We are not only G-d's people; we are His children Whom He raised. We made a commitment at Har Sinai, but soon afterward we reneged our faith in Him. It hurts so much more when the culprit is one's own child.

On the other hand, being viewed as children more easily facilitates our return. In Sefer Tehillim 116:1, David Hamelech says, Ahavti ki yishma Hashem es koli. Chazal remark (Pesachim 118b), "Klal Yisrael said to Hashem, Ribono Shel Olam, when am I beloved to You? When You hear the sound of my voice." Apparently, Chazal are teaching us that the mere sounds of supplication which emanate from us inspire Hashem's love for us. What is it about the "sound" of our voices that engenders such positive response?

Horav Zelig Reuven Bengis, zl, relates that he heard a powerful explanation from the Netziv. When a person notices a child weeping, he assuages him in order to calm him down. This is true of any child. A baby cries; one moves to soothe him. One responds differently, however, when the infant is one's own and when he is someone else's child. When a stranger's child cries for an appropriate reason, one will go over and do whatever is necessary to alleviate his distress, to calm the child. If the child is "just crying," then the adult will go about his business and ignore the infant. If the child is one's own, then the mere fact that he is raising his voice is sufficient reason to respond. No one wants to allow his own child to cry unnecessarily.

Thus, the catalyst for the father's response to his own child is the kol, sound of his voice, nothing else. A stranger's child, on the other hand, effects a response when the cause of his crying is reasonable. David Hamelech says, because we are Hashem's children, as soon as we issue forth a kol, sound, even if our reason for crying is not substantive - Hashem listens. This is the love that the Heavenly Father manifests for His children. May the Almighty listen to all of our voices as we supplicate Him for a Shanah Tovah.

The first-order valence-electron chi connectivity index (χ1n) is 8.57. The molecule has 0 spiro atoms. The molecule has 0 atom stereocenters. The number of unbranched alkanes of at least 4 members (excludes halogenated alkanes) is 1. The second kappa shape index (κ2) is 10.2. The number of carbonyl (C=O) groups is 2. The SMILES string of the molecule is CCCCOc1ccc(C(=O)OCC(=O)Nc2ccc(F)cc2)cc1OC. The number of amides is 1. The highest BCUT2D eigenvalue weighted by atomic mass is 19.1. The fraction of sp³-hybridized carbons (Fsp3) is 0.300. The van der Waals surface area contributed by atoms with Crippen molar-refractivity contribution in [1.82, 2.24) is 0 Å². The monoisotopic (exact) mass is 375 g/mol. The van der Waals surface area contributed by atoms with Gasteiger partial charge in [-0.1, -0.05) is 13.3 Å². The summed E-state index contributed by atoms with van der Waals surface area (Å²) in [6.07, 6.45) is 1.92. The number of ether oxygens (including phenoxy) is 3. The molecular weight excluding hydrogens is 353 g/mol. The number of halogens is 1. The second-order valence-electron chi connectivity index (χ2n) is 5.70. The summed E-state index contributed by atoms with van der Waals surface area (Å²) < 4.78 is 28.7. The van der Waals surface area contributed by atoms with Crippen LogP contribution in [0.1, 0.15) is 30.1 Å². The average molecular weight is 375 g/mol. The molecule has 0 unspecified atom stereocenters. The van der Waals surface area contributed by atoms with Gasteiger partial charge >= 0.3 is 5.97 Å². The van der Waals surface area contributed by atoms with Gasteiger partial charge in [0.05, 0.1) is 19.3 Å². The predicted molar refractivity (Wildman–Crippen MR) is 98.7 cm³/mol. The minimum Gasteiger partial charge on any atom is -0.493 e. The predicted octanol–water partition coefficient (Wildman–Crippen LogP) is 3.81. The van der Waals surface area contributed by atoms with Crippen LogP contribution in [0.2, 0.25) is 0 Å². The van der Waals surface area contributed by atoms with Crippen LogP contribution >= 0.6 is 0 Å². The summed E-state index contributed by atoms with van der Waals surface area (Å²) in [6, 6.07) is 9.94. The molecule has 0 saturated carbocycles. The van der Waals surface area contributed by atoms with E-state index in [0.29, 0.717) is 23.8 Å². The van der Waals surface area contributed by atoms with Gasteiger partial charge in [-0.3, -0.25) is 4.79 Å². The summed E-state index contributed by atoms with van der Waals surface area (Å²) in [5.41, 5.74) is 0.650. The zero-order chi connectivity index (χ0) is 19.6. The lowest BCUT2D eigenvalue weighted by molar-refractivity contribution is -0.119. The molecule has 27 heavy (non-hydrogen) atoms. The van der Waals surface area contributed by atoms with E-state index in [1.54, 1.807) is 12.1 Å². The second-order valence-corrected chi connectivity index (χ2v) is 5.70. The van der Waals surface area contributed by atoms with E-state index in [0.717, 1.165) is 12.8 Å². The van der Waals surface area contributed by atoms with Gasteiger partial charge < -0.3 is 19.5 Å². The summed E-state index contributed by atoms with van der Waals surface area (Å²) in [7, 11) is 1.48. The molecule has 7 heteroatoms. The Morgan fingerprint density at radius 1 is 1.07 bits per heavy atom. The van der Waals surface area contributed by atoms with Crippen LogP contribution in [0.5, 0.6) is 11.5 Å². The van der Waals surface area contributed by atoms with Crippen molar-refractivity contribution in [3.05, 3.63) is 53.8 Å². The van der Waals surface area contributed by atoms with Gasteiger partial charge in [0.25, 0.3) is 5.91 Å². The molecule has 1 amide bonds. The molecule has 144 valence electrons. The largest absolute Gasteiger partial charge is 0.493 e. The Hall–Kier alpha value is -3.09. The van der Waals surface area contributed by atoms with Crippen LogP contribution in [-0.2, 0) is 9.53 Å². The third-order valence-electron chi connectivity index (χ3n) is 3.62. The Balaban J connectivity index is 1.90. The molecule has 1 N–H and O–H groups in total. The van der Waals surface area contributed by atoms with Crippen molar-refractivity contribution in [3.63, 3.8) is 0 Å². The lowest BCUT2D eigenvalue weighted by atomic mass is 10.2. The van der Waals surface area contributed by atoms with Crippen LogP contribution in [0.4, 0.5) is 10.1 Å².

Va'ani Tefillah

V'hayu ha'devarim ha'eileh asher anochi metzavcha hayom al levavecha. Let these matters which I command you this day, be upon your heart.

Retaining the Torah's words on our heart, the metaphoric seat of our emotions, allows these words to govern our emotions. This way, explains Horav Menachem Mendel, zl, m'Kalish - we are in charge of our emotions - not vice versa. Veritably, unless one comes to know G-d through His Torah and mitzvos, he cannot really attain true lasting love for Him. Since this love must be able to endure and transcend the vicissitudes of life, if it is not the product of - and tempered by - the Torah, it will not abide. The Kotzker Rebbe, zl, posits that al levavecha, "on your heart," should be interpreted figuratively: lay these words upon your heart, like a weighted stone. Thus, during an auspicious moment of inspiration, the heart responds/opens, responding to the stimulus, and these "words" of Torah will enter it. Interestingly, the Torah, which is a body of intellectual knowledge, is to be placed on the heart, the seat of emotions. Should it not be otherwise - whereby the Torah rests on one's mind? Apparently, it goes without saying that Torah connects with the mind. The concern is that it also connect with the heart, so that it governs one's emotions and desires as well.

Metzavecha hayom - I command you this day. What is the significance of hayom, "this day"? The Chafetz Chaim explains that one must view himself as if he is the only person in the universe; as if Hashem's mitzvos apply only to him; as if the Torah is the only Book he has; and if that is his last. Thus, one will certainly not squander his time and, instead, apply himself to mitzvos and Torah study. This is what is meant by hayom: You - and only you - on this day - and only on this day - with this Book - and only this Book - on this day - and only on this day - because today might be your last day - tomorrow you might no longer be alive. Do it now! גמר חתימה טובה

לזכר נשמת
רחל לאה בת ר' נח ע"ה
פריידא בת ר' נח ע"ה
שרה אסתר בת ר' נח ע"ה

נספו במחנות ההסגר בשנות הזעם י"ג תשרי תש"ג